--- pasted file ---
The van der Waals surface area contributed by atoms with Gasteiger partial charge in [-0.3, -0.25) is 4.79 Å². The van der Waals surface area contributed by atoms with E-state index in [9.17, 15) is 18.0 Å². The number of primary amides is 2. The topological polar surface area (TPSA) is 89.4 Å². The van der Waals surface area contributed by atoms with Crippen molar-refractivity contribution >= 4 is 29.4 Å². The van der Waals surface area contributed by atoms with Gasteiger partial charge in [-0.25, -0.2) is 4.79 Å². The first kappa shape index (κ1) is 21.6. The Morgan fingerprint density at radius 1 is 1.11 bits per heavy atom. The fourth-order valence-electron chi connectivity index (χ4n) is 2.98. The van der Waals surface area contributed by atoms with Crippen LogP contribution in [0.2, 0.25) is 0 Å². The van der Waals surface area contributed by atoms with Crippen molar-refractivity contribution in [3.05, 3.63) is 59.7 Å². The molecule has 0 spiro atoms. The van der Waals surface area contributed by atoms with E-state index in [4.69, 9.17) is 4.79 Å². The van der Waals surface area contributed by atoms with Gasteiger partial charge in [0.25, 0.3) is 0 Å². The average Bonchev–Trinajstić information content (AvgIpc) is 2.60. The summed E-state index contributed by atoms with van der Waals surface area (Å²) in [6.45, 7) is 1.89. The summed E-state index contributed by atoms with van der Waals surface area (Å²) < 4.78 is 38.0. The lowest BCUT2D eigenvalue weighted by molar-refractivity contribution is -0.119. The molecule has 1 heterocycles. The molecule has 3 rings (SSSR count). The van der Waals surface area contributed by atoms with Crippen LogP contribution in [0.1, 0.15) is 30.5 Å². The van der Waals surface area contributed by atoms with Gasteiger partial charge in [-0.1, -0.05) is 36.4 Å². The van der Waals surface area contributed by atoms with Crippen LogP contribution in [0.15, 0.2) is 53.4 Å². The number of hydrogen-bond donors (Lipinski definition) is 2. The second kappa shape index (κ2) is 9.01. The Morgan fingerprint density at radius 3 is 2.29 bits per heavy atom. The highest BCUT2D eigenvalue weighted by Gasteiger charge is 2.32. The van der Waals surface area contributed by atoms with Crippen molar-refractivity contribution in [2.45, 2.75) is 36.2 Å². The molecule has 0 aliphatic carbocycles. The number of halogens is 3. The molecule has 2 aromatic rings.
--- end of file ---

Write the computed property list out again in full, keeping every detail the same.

The van der Waals surface area contributed by atoms with Gasteiger partial charge in [-0.3, -0.25) is 4.79 Å². The van der Waals surface area contributed by atoms with E-state index in [9.17, 15) is 18.0 Å². The number of primary amides is 2. The topological polar surface area (TPSA) is 89.4 Å². The van der Waals surface area contributed by atoms with Crippen molar-refractivity contribution >= 4 is 29.4 Å². The van der Waals surface area contributed by atoms with Gasteiger partial charge in [-0.25, -0.2) is 4.79 Å². The first kappa shape index (κ1) is 21.6. The Morgan fingerprint density at radius 1 is 1.11 bits per heavy atom. The fourth-order valence-electron chi connectivity index (χ4n) is 2.98. The van der Waals surface area contributed by atoms with Crippen LogP contribution in [0.2, 0.25) is 0 Å². The van der Waals surface area contributed by atoms with Crippen molar-refractivity contribution in [3.05, 3.63) is 59.7 Å². The molecule has 0 spiro atoms. The van der Waals surface area contributed by atoms with E-state index in [4.69, 9.17) is 4.79 Å². The van der Waals surface area contributed by atoms with Gasteiger partial charge in [0.25, 0.3) is 0 Å². The average Bonchev–Trinajstić information content (AvgIpc) is 2.60. The summed E-state index contributed by atoms with van der Waals surface area (Å²) in [6.45, 7) is 1.89. The summed E-state index contributed by atoms with van der Waals surface area (Å²) < 4.78 is 38.0. The lowest BCUT2D eigenvalue weighted by molar-refractivity contribution is -0.119. The molecule has 1 heterocycles. The molecule has 3 rings (SSSR count). The van der Waals surface area contributed by atoms with Crippen LogP contribution in [0.1, 0.15) is 30.5 Å². The van der Waals surface area contributed by atoms with Gasteiger partial charge in [-0.1, -0.05) is 36.4 Å². The van der Waals surface area contributed by atoms with Crippen LogP contribution in [0.15, 0.2) is 53.4 Å². The number of hydrogen-bond donors (Lipinski definition) is 2. The second kappa shape index (κ2) is 9.01. The Morgan fingerprint density at radius 3 is 2.29 bits per heavy atom. The highest BCUT2D eigenvalue weighted by Gasteiger charge is 2.32. The van der Waals surface area contributed by atoms with Crippen molar-refractivity contribution in [2.45, 2.75) is 36.2 Å². The molecule has 0 aliphatic carbocycles. The number of halogens is 3. The molecule has 2 aromatic rings.